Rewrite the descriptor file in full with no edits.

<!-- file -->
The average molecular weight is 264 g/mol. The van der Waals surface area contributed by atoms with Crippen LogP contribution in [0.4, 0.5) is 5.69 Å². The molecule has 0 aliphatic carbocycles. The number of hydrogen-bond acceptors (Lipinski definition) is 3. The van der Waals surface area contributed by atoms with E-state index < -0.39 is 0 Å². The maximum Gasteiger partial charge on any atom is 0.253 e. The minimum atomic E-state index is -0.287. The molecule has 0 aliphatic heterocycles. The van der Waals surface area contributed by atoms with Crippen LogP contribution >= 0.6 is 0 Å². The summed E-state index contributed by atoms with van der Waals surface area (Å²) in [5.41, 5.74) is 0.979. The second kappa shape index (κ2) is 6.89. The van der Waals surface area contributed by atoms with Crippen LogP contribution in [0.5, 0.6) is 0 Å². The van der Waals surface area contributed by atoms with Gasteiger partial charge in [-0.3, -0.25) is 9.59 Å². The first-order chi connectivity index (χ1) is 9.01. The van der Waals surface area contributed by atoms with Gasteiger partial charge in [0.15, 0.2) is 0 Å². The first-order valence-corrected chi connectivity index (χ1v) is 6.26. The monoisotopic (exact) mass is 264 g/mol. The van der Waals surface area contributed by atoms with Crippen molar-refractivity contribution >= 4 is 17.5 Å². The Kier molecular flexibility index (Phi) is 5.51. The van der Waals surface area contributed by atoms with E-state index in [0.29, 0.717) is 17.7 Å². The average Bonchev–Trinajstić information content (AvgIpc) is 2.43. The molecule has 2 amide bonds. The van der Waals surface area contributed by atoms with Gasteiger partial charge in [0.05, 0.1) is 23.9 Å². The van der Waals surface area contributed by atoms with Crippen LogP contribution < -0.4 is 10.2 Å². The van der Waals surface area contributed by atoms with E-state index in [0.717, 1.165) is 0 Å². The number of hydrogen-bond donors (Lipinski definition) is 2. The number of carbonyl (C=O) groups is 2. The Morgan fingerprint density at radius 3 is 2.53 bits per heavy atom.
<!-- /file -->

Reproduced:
The average molecular weight is 264 g/mol. The van der Waals surface area contributed by atoms with Crippen LogP contribution in [0.4, 0.5) is 5.69 Å². The molecule has 0 aliphatic carbocycles. The number of hydrogen-bond acceptors (Lipinski definition) is 3. The van der Waals surface area contributed by atoms with E-state index < -0.39 is 0 Å². The maximum Gasteiger partial charge on any atom is 0.253 e. The minimum atomic E-state index is -0.287. The molecule has 0 aliphatic heterocycles. The van der Waals surface area contributed by atoms with Crippen LogP contribution >= 0.6 is 0 Å². The summed E-state index contributed by atoms with van der Waals surface area (Å²) in [5.41, 5.74) is 0.979. The second kappa shape index (κ2) is 6.89. The van der Waals surface area contributed by atoms with Crippen LogP contribution in [0.5, 0.6) is 0 Å². The van der Waals surface area contributed by atoms with Gasteiger partial charge in [-0.3, -0.25) is 9.59 Å². The first-order chi connectivity index (χ1) is 9.01. The van der Waals surface area contributed by atoms with Gasteiger partial charge in [0.15, 0.2) is 0 Å². The first-order valence-corrected chi connectivity index (χ1v) is 6.26. The monoisotopic (exact) mass is 264 g/mol. The van der Waals surface area contributed by atoms with Crippen molar-refractivity contribution >= 4 is 17.5 Å². The Kier molecular flexibility index (Phi) is 5.51. The van der Waals surface area contributed by atoms with E-state index in [0.29, 0.717) is 17.7 Å². The average Bonchev–Trinajstić information content (AvgIpc) is 2.43. The molecule has 2 amide bonds. The van der Waals surface area contributed by atoms with Gasteiger partial charge in [0.05, 0.1) is 23.9 Å². The van der Waals surface area contributed by atoms with Crippen LogP contribution < -0.4 is 10.2 Å². The van der Waals surface area contributed by atoms with E-state index in [0.717, 1.165) is 0 Å². The number of hydrogen-bond donors (Lipinski definition) is 2. The number of carbonyl (C=O) groups is 2. The Morgan fingerprint density at radius 3 is 2.53 bits per heavy atom.